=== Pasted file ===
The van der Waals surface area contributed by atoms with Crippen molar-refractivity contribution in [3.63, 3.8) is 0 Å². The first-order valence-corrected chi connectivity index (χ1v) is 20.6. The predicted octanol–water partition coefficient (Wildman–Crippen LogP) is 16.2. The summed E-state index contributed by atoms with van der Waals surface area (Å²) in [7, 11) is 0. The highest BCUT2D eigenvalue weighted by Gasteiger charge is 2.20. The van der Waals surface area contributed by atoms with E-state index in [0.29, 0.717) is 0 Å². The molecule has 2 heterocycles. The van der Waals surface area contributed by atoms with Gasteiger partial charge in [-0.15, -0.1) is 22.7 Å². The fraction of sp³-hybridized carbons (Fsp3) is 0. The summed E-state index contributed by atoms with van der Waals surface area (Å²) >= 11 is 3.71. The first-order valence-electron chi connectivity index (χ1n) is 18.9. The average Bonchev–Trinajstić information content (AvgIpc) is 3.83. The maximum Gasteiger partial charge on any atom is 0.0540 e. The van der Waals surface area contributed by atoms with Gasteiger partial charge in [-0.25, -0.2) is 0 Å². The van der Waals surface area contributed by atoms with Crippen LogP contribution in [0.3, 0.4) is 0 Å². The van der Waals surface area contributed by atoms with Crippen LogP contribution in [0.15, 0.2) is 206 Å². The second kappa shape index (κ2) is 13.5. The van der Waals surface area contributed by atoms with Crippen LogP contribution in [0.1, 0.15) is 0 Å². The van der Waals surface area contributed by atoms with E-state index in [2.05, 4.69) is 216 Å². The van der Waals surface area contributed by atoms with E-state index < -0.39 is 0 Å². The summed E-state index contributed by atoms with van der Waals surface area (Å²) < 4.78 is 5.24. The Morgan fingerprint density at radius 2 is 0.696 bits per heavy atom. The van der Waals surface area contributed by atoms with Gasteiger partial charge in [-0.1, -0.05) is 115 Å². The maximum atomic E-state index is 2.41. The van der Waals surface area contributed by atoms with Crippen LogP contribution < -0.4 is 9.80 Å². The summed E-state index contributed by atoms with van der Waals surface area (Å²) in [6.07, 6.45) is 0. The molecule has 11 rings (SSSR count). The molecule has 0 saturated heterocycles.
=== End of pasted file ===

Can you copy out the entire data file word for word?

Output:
The van der Waals surface area contributed by atoms with Crippen molar-refractivity contribution in [3.63, 3.8) is 0 Å². The first-order valence-corrected chi connectivity index (χ1v) is 20.6. The predicted octanol–water partition coefficient (Wildman–Crippen LogP) is 16.2. The summed E-state index contributed by atoms with van der Waals surface area (Å²) in [7, 11) is 0. The highest BCUT2D eigenvalue weighted by Gasteiger charge is 2.20. The van der Waals surface area contributed by atoms with E-state index in [0.29, 0.717) is 0 Å². The molecule has 2 heterocycles. The van der Waals surface area contributed by atoms with Gasteiger partial charge in [-0.15, -0.1) is 22.7 Å². The fraction of sp³-hybridized carbons (Fsp3) is 0. The summed E-state index contributed by atoms with van der Waals surface area (Å²) >= 11 is 3.71. The first-order valence-electron chi connectivity index (χ1n) is 18.9. The average Bonchev–Trinajstić information content (AvgIpc) is 3.83. The maximum Gasteiger partial charge on any atom is 0.0540 e. The van der Waals surface area contributed by atoms with Gasteiger partial charge in [-0.25, -0.2) is 0 Å². The van der Waals surface area contributed by atoms with Crippen LogP contribution in [0.3, 0.4) is 0 Å². The van der Waals surface area contributed by atoms with Crippen LogP contribution in [0.15, 0.2) is 206 Å². The second kappa shape index (κ2) is 13.5. The van der Waals surface area contributed by atoms with Crippen LogP contribution in [0.1, 0.15) is 0 Å². The van der Waals surface area contributed by atoms with E-state index in [2.05, 4.69) is 216 Å². The van der Waals surface area contributed by atoms with E-state index < -0.39 is 0 Å². The summed E-state index contributed by atoms with van der Waals surface area (Å²) < 4.78 is 5.24. The Morgan fingerprint density at radius 2 is 0.696 bits per heavy atom. The van der Waals surface area contributed by atoms with Gasteiger partial charge in [-0.1, -0.05) is 115 Å². The maximum atomic E-state index is 2.41. The van der Waals surface area contributed by atoms with Crippen LogP contribution < -0.4 is 9.80 Å². The summed E-state index contributed by atoms with van der Waals surface area (Å²) in [6.07, 6.45) is 0. The molecule has 11 rings (SSSR count). The molecule has 0 saturated heterocycles.